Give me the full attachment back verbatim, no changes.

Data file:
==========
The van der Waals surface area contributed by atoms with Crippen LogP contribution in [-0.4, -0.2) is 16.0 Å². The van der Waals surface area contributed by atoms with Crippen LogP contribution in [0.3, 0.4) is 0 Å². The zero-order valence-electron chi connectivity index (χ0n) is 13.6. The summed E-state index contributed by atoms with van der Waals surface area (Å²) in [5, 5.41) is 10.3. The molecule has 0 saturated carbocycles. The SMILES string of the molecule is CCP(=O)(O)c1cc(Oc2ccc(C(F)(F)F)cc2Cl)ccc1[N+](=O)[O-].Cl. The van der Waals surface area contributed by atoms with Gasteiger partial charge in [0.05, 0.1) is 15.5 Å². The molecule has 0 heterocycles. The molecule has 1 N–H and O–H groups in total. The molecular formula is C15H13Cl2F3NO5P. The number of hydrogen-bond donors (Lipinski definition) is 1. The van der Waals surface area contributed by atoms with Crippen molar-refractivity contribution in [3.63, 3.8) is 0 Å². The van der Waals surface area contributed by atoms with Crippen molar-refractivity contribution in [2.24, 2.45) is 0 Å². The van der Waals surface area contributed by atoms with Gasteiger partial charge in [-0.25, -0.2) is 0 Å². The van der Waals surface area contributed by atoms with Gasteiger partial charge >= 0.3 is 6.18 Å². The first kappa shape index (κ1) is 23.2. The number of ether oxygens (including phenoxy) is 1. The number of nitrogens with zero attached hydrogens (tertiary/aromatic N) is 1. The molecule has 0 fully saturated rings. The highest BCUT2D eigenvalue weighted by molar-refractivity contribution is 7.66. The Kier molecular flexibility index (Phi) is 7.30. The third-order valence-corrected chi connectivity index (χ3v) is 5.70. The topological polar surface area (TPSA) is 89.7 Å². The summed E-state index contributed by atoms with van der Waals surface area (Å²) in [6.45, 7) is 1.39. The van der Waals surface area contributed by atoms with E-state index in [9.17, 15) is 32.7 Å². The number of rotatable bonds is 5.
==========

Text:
The van der Waals surface area contributed by atoms with Crippen LogP contribution in [-0.4, -0.2) is 16.0 Å². The van der Waals surface area contributed by atoms with Crippen LogP contribution in [0.3, 0.4) is 0 Å². The zero-order valence-electron chi connectivity index (χ0n) is 13.6. The summed E-state index contributed by atoms with van der Waals surface area (Å²) in [5, 5.41) is 10.3. The molecule has 0 saturated carbocycles. The SMILES string of the molecule is CCP(=O)(O)c1cc(Oc2ccc(C(F)(F)F)cc2Cl)ccc1[N+](=O)[O-].Cl. The van der Waals surface area contributed by atoms with Gasteiger partial charge in [0.05, 0.1) is 15.5 Å². The molecule has 0 heterocycles. The molecule has 1 N–H and O–H groups in total. The molecular formula is C15H13Cl2F3NO5P. The number of hydrogen-bond donors (Lipinski definition) is 1. The van der Waals surface area contributed by atoms with Crippen molar-refractivity contribution in [3.63, 3.8) is 0 Å². The van der Waals surface area contributed by atoms with Crippen molar-refractivity contribution in [2.24, 2.45) is 0 Å². The van der Waals surface area contributed by atoms with Gasteiger partial charge in [-0.25, -0.2) is 0 Å². The van der Waals surface area contributed by atoms with Gasteiger partial charge >= 0.3 is 6.18 Å². The first kappa shape index (κ1) is 23.2. The number of ether oxygens (including phenoxy) is 1. The number of nitrogens with zero attached hydrogens (tertiary/aromatic N) is 1. The molecule has 0 fully saturated rings. The highest BCUT2D eigenvalue weighted by molar-refractivity contribution is 7.66. The Kier molecular flexibility index (Phi) is 7.30. The third-order valence-corrected chi connectivity index (χ3v) is 5.70. The topological polar surface area (TPSA) is 89.7 Å². The summed E-state index contributed by atoms with van der Waals surface area (Å²) in [6.45, 7) is 1.39. The van der Waals surface area contributed by atoms with E-state index in [9.17, 15) is 32.7 Å². The number of rotatable bonds is 5.